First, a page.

As for how response has been this time around? “I haven’t gotten as many entries as last year, but then again, most people submitted entries in the last 2-3 days,” young adult librarian Linda Mediati wrote a few days ago. “So I’m hoping for a big last-minute rush!”

Get crackin’, kids. And good luck.

The Cel Shaded report, 7/7: Poking the SOS Brigade

July 7th, 2011
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After about a year or so of making do with an iPod Touch — a unit that I referred to as my “iPad Mini” — I recently finally broke down and treated myself to an iPad proper. Not an iPad 2, mind you … a regular ol’ iPad, hold the 3G please, Wi-Fi’s wi-fine with me. (Yes, I am cheap.)

Why splurge? It’s getting increasingly obvious that having some sort of tablet device is essential to covering the anime and manga industries properly as they slowly evolve to embrace digital media. There are quite a few anime/manga-related apps out there, and I’ve gathered a whole bunch of them over the past few weeks that I hope to discuss in this space in the future — iSeeToon’s ill-Fated Relationship, apps from Crunchyroll, Viz, Yen Press and ZQ Books and the digital version of Range Murata’s Like a Balance Life come to mind.

I would’ve even talked about at least one of those in depth today, too … if not for this Anime News Network story published today. For those of you who don’t feel like clicking through, the story talks about a trio of “AniPoke” apps released by Kadokawa Shoten, based on each of the central girls in The Melancholy of Haruhi Suzumiya — Haruhi, Mikuru and Yuki. The apps feature what’s been dubbed “Motion Portrait” technology, which give the characters a slightly 3-D look while still retaining their 2-D charm. Haruhi’s free, while Mikuru and Yuki have been discounted to 99 cents each (normally $3.99) through Aug. 31. They’re universal apps, meaning they’ll work on your iPhone, iPod Touch and iPad just iFine.

Those of you who have been reading this blog since the beginning know that I’m a hyuuuuuuge Haruhi fanboy. If you’re like me and love that series and its character designs like I do, you’ll probably go right ahead, drop $1.98 and pick up the entire set, no questions asked. The price is certainly conducive toward doing that, and there’s a certain charm with having the characters reading the current time, spouting random lines as you tap around on the screen (each one has 90 total), and even looking toward the point where you’re tapping.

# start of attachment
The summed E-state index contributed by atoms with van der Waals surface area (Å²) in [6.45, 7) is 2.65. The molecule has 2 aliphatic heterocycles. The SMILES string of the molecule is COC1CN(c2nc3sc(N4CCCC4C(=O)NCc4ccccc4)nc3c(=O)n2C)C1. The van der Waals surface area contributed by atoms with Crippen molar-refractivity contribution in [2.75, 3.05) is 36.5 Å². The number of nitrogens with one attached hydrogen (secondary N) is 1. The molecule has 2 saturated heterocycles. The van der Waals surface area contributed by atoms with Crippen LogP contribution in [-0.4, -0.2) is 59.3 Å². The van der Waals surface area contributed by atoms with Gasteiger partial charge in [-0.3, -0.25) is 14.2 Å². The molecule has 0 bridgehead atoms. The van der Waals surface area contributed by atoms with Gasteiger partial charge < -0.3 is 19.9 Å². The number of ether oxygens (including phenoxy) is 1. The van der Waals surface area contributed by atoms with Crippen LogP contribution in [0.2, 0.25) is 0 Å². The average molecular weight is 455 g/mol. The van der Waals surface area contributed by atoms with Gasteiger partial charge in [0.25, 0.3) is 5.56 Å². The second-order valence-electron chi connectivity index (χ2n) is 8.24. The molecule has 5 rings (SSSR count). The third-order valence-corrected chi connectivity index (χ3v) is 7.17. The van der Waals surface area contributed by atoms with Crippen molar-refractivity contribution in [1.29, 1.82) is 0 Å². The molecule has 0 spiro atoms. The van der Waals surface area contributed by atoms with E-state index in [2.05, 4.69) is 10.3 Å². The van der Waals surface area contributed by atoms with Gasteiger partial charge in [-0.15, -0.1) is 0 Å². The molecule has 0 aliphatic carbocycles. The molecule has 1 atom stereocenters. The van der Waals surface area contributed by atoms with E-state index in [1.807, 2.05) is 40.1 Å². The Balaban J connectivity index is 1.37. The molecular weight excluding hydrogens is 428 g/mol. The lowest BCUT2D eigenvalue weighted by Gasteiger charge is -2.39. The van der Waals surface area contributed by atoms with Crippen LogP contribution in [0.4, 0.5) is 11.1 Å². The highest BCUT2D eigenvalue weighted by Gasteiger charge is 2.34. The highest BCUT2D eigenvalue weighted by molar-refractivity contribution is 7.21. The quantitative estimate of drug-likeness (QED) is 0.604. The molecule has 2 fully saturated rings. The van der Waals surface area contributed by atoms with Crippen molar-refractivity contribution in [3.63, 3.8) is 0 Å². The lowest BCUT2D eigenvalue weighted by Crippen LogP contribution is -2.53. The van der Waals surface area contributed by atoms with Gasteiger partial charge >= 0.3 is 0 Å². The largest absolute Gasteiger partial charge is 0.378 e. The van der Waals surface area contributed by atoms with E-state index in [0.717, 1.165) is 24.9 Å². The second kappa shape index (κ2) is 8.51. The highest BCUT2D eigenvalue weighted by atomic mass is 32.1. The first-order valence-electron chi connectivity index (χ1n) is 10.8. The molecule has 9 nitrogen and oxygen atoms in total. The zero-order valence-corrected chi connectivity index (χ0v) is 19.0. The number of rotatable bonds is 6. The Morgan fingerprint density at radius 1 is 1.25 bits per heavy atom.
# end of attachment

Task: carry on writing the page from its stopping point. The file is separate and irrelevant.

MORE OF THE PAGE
For more casual fans who might be on the fence about such things — especially those who don’t understand a bit of Japanese — there may be one small barrier toward your full enjoyment of this app.

Indeed, all the instructions are in Japanese. So I’ll be darned if I can understand a single thing any of them are saying (aside from the time, of course). Also, I figured out through trial and error how to activate all those features that I noted above. You’ll also note that the App Store isn’t very helpful in recapping the feature set for people just browsing:

And while the ANN article mentions that it’s possible to carry on a limited “conversation” with the characters, I haven’t been able to figure out how to do that. Not that I really wanted to in the first place — that part just seemed a bit … creepy … to me, the type of thing reserved for crazed hard-core fans who “share meals” with their favorite anime characters by sitting at tables with a still image of a character’s face on a monitor sitting next to them.

Still, though, it’s an amusing little diversion. Get it now while it’s still cheap and you can justify the purchase to yourself.

From nemu*nemu to *nomnomnom*

Also popping up on the App Store recently was Sushi Star, a game where you’re given a moving conveyor belt and a bunch of ingredients that you’re tasked with flinging onto a line of moving rice balls. It’s incredibly addictive, worth every penny of its $1.99 price, and definitely a fun break in between sessions of Angry Birds (which may as well be installed on every electronic device manufactured going forward, considering everyone pretty much has it by now).

Ryan Ozawa over at Hawaii Blog did a great job talking about the making of Sushi Star, so I won’t go into that here. I will, however, highlight the reason I picked up the app. Yes, the gameplay ended up being great. Yes, I love the music, and the fact that the first level is a “Waikiki”-themed level. But the reason I plopped down my money soon after the app went live was … the pretty, pretty art by Audra Furuichi, she of nemu*nemu fame.

Because you have to love a sushi chef who has two pieces of maki sushi as hair ornaments.

Not since Angel Starr in Phoenix Wright: Ace Attorney has rice product doubled as fashion statement so effectively. Go get it, folks.

Anime around town

>> MangaBento: This group of anime- and manga-inspired artists meets from 1 to 4 p.m. Sunday at the Academy Art Center, 1111 Victoria St., Room 200. Visit www.manga-bento.com.